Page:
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Things to Write in a Letter to Your Little Sister

by Amy Guertin

It’s not often that people send handwritten letters. Generally, a letter is for special occasions -- to congratulate, console, give thanks or offer advice. But little sisters are special. They look up to you and share the longest stretch of your life. No matter what the occasion, a well-written letter will let your sister know how you feel.

Expressing Gratitude

Maybe your sister came to stay with you to help with your kids or took your phone calls through a difficult break-up. Whatever the reason, a letter of gratitude has been shown to increase the happiness of both the person writing the letter and the person receiving the letter, writes psychologist Sonja Lyubomirsky in her Gratefulness.org article, “How to Practice Gratitude.” Describe in detail what your little sister did and the impact that she has had on your life.

Relationship Advice

Another occasion in which you may write your little sister is on her wedding day. Give her the benefit of your experience with relationships so that she can have something to take with her into marriage. Make sure that your sister knows that conflict in a relationship is normal, writes Margarita Tartakovsky, associate editor at the Psych Central website, in her article “7 Tips for Newlyweds on Avoiding Common Mistakes & Improving Your Marriage.” Most importantly, advise her to never take her husband for granted. It is the little things that truly make a relationship wonderful.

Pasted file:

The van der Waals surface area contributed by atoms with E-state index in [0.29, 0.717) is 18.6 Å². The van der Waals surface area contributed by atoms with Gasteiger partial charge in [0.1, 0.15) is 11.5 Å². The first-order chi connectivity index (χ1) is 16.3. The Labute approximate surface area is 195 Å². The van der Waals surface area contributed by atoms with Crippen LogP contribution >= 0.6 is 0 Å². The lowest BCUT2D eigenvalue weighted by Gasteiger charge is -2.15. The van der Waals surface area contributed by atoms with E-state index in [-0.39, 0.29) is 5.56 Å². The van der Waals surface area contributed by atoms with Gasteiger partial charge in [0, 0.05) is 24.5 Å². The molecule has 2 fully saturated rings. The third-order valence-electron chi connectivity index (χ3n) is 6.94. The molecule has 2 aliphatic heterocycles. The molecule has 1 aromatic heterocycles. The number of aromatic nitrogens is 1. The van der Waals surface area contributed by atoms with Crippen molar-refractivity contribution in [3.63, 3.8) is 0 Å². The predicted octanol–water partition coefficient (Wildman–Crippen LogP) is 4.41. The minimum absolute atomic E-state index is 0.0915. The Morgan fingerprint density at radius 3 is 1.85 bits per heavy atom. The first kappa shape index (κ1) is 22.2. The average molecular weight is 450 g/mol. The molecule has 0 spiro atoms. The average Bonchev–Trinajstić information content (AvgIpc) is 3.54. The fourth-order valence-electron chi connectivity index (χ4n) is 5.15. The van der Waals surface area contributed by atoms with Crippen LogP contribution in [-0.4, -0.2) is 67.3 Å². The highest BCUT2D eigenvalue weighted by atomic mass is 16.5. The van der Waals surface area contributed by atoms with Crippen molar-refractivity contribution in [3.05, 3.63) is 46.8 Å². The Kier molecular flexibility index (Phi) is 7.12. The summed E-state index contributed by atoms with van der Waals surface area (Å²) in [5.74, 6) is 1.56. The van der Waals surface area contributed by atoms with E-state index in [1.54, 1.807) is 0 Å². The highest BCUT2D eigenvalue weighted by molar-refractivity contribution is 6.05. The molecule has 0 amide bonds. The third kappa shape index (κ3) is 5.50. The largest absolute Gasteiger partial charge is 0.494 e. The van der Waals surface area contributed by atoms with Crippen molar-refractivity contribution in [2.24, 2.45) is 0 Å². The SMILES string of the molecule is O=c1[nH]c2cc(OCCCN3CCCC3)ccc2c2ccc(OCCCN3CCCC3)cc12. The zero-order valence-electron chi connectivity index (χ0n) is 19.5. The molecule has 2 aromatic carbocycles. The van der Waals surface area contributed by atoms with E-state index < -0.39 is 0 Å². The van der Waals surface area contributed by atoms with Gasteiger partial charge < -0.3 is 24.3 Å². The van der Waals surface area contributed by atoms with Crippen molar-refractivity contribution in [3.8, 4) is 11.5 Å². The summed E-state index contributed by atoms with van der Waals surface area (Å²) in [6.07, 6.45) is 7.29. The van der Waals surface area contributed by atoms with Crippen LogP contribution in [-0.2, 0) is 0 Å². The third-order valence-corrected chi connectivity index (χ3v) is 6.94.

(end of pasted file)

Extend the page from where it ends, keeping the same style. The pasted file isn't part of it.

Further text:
Offering Congratulations

You will want to congratulate your sister on her graduation day. Make sure to include your congratulations and your happiness for her achievement. Remind her that you love her and compliment her on her hard work. Share memories of the past, as well as advice and well-wishes for the future. You can write this on the inside page of the Dr. Seuss book, "Oh, the Places You'll Go," a favorite graduation gift.

Letter of Apology

A heartfelt letter of apology can go a long way toward earning forgiveness. Make sure to point out the good things about your relationship and what you appreciate about your sister, writes Elizabeth Bernstein in her Wall Street Journal article "Sibling Rivalry Grows Up." Offer a gesture -- perhaps you will help out with her kids. Express what you think is her point of view. By showing that you wish to consider her side, you demonstrate that you are serious about your apology. Finally, apologize sincerely and express how much the strain in the relationship is hurting you.

About the Author

Amy Guertin has a master's degree in counseling psychology and will earn her Ph.D. in 2014. Guertin is a licensed counselor and has 15 years of experience practicing psychotherapy, primarily working with children, adolescents and their families. She is also a college psychology professor and is the happiest when she is in the classroom.

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